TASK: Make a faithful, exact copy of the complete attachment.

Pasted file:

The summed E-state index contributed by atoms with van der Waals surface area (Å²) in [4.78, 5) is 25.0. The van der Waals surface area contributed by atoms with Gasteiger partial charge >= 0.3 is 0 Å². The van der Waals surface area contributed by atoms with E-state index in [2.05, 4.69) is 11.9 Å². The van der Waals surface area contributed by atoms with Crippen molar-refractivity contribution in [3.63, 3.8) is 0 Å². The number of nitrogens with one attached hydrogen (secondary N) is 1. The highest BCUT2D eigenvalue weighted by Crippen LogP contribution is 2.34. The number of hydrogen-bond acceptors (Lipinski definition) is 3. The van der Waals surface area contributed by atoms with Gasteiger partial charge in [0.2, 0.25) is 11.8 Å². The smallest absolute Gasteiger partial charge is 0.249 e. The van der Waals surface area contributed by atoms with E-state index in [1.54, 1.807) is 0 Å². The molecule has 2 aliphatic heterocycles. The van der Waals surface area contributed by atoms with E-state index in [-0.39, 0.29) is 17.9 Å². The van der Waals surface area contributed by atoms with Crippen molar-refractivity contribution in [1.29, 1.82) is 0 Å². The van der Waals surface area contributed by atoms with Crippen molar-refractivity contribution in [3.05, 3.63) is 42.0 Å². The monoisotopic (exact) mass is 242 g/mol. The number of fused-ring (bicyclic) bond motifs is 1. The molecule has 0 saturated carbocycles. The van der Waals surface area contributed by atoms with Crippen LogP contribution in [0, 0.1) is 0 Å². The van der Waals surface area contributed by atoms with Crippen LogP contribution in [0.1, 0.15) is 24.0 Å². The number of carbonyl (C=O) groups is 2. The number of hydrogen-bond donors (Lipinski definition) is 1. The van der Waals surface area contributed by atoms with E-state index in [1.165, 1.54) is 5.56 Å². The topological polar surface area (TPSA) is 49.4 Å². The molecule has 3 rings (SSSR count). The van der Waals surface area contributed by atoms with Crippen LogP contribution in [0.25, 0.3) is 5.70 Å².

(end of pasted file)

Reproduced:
The summed E-state index contributed by atoms with van der Waals surface area (Å²) in [4.78, 5) is 25.0. The van der Waals surface area contributed by atoms with Gasteiger partial charge >= 0.3 is 0 Å². The van der Waals surface area contributed by atoms with E-state index in [2.05, 4.69) is 11.9 Å². The van der Waals surface area contributed by atoms with Crippen molar-refractivity contribution in [3.63, 3.8) is 0 Å². The number of nitrogens with one attached hydrogen (secondary N) is 1. The highest BCUT2D eigenvalue weighted by Crippen LogP contribution is 2.34. The number of hydrogen-bond acceptors (Lipinski definition) is 3. The van der Waals surface area contributed by atoms with Gasteiger partial charge in [0.2, 0.25) is 11.8 Å². The smallest absolute Gasteiger partial charge is 0.249 e. The van der Waals surface area contributed by atoms with E-state index in [1.54, 1.807) is 0 Å². The molecule has 2 aliphatic heterocycles. The van der Waals surface area contributed by atoms with E-state index in [-0.39, 0.29) is 17.9 Å². The van der Waals surface area contributed by atoms with Crippen molar-refractivity contribution in [1.29, 1.82) is 0 Å². The van der Waals surface area contributed by atoms with Crippen molar-refractivity contribution in [3.05, 3.63) is 42.0 Å². The monoisotopic (exact) mass is 242 g/mol. The number of fused-ring (bicyclic) bond motifs is 1. The molecule has 0 saturated carbocycles. The van der Waals surface area contributed by atoms with Crippen LogP contribution in [0, 0.1) is 0 Å². The van der Waals surface area contributed by atoms with Crippen LogP contribution in [0.1, 0.15) is 24.0 Å². The number of carbonyl (C=O) groups is 2. The number of hydrogen-bond donors (Lipinski definition) is 1. The van der Waals surface area contributed by atoms with E-state index in [1.165, 1.54) is 5.56 Å². The topological polar surface area (TPSA) is 49.4 Å². The molecule has 3 rings (SSSR count). The van der Waals surface area contributed by atoms with Crippen LogP contribution in [0.25, 0.3) is 5.70 Å².